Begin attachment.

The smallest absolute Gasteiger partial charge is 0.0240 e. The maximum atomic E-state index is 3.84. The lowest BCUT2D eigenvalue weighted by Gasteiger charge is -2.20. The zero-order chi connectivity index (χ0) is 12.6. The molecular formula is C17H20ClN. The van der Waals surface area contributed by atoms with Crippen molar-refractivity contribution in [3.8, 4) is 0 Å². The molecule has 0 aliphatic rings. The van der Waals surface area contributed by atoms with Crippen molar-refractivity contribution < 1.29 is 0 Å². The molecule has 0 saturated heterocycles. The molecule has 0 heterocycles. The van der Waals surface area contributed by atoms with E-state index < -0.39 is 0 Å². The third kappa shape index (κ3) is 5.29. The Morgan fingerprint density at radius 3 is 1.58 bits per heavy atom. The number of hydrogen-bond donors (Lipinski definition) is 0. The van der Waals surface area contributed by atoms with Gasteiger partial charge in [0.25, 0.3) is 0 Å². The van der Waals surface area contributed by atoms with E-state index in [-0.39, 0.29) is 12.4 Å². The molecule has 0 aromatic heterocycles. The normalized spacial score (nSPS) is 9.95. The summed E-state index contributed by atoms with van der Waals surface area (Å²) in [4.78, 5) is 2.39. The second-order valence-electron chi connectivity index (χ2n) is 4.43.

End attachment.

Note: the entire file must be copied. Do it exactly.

The smallest absolute Gasteiger partial charge is 0.0240 e. The maximum atomic E-state index is 3.84. The lowest BCUT2D eigenvalue weighted by Gasteiger charge is -2.20. The zero-order chi connectivity index (χ0) is 12.6. The molecular formula is C17H20ClN. The van der Waals surface area contributed by atoms with Crippen molar-refractivity contribution in [3.8, 4) is 0 Å². The molecule has 0 aliphatic rings. The van der Waals surface area contributed by atoms with Crippen molar-refractivity contribution < 1.29 is 0 Å². The molecule has 0 saturated heterocycles. The molecule has 0 heterocycles. The van der Waals surface area contributed by atoms with E-state index < -0.39 is 0 Å². The third kappa shape index (κ3) is 5.29. The Morgan fingerprint density at radius 3 is 1.58 bits per heavy atom. The number of hydrogen-bond donors (Lipinski definition) is 0. The van der Waals surface area contributed by atoms with Gasteiger partial charge in [0.25, 0.3) is 0 Å². The van der Waals surface area contributed by atoms with E-state index in [-0.39, 0.29) is 12.4 Å². The molecule has 0 aromatic heterocycles. The normalized spacial score (nSPS) is 9.95. The summed E-state index contributed by atoms with van der Waals surface area (Å²) in [4.78, 5) is 2.39. The second-order valence-electron chi connectivity index (χ2n) is 4.43.